SALT LAKE CITY — A land transaction to benefit Utah prairie dogs and ultimately add money to a trust benefitting school children has now been finalized.
The School Institutional Trust Lands Administration sold 800 acres of its lands in Garfield County to The Nature Conservancy to secure protection of the prairie dog's habitat.
The funding for the habitat was made available by the Federal Aviation Administration to help offset improvements made to Cedar City, Parowan and Wayne County airports that negatively impacted the species, which is protected under the Endangered Species Act.
The U.S. Fish and Wildlife Service and FAA reached an agreement to allow maintenance and development at the airports, which have had colonies of prairie dogs move in and cause damage.
SITLA had its own prairie dog issues, because its Johnson Bench property in Garfield County five miles northwest of Bryce Canyon National Park had colonies, severely limiting its ability to generate revenue through leases. SITLA sold that property to The Nature Conservancy, which now counts toward the recovery of the species.
“We’re pleased this sale benefits local cities and counties by completing mitigation requirements for their airports, as well as lending to potential delisting of this federally protected species,” said Kevin Carter, SITLA's executive director.
SITLA also gets 1,000 Utah prairie dog mitigation credits because the parcel it sold is larger than what was necessary for the mitigation agreement. The credits can be used on SITLA land or may be sold to land owners, developers, utilities, or others who want to build on or otherwise use prairie dog habitat.
Laura Romin, deputy field supervisor with the Utah field office of the U.S. Fish and Wildlife Service, said the transaction happened through a cooperative effort of multiple agencies and teams working together.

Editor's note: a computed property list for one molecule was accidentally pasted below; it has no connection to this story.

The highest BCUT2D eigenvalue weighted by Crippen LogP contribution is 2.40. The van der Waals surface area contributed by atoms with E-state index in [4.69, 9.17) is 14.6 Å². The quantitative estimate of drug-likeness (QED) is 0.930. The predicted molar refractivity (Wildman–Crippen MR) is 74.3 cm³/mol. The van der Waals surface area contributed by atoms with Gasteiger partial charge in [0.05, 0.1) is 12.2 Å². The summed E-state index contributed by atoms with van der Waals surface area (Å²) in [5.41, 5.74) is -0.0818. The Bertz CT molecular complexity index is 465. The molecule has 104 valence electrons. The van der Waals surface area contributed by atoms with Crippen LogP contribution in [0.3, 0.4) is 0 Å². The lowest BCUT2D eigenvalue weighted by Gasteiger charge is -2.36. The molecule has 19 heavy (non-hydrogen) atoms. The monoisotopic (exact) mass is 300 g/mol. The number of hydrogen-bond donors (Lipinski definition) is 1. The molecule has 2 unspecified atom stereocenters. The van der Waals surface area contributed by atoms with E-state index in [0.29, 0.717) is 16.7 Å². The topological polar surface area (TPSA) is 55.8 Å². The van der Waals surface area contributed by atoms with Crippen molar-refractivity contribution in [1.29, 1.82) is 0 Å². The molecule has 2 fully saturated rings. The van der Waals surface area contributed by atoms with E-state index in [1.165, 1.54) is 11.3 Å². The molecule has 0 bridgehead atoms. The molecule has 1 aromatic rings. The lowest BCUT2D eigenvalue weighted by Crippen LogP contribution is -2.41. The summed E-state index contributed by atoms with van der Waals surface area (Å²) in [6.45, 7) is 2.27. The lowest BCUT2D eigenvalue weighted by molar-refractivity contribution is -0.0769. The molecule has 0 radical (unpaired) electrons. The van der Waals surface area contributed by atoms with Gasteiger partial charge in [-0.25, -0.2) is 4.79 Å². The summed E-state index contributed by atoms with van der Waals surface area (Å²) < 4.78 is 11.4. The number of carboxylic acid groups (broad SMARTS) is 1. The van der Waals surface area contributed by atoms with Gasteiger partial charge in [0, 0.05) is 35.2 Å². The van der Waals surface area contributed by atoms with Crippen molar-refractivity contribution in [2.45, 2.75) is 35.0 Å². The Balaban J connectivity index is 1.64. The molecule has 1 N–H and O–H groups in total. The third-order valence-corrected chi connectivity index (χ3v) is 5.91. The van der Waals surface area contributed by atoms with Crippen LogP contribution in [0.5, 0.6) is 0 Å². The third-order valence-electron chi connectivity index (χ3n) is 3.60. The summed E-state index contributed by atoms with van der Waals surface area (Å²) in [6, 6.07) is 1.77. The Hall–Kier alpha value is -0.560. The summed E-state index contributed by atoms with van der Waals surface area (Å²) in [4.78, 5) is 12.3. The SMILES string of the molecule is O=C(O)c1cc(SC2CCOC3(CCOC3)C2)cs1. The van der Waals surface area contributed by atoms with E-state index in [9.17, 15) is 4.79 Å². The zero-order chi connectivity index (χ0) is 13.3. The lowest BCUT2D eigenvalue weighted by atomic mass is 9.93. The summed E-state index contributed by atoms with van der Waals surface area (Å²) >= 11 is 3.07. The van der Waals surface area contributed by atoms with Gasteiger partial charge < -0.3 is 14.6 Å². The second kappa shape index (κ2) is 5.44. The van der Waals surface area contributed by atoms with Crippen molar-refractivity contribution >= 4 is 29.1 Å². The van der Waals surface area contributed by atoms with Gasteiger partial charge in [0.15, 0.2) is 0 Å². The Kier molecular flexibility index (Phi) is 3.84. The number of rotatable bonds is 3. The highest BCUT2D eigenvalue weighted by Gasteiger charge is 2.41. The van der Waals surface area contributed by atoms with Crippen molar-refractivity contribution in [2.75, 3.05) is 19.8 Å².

"This project is about finding solutions that work for both people and nature."
She added that the Johnson's Bench property is important, occupied habitat for the Utah prairie dog and will serve as a "bridge" or connection to other prairie dog populations in adjacent areas.
For The Nature Conservancy, the project fits in with its pursuit of land acquisitions that protects habitat for the benefit of everyone.
“This project is about finding solutions that work for both people and nature,” said Elaine York, the conservancy’s West Desert regional director. “The conservancy is pleased to work with partners on this purchase, and take an important step toward recovery for the prairie dog, a native species whose survival affects all of us.”
The organization will now work to improve the prairie dog habitat on the parcel and pay property taxes to Garfield County. Because The Nature Conservancy now owns the property, the resident prairie dogs and their habitat are added to recovery goals.
Utah prairie dogs are found only in Utah — hence their name — and number less than 10,000 adults. They occupy less than 15 percent of their historic range, with threats that include development, plague outbreaks, poisoning and shooting.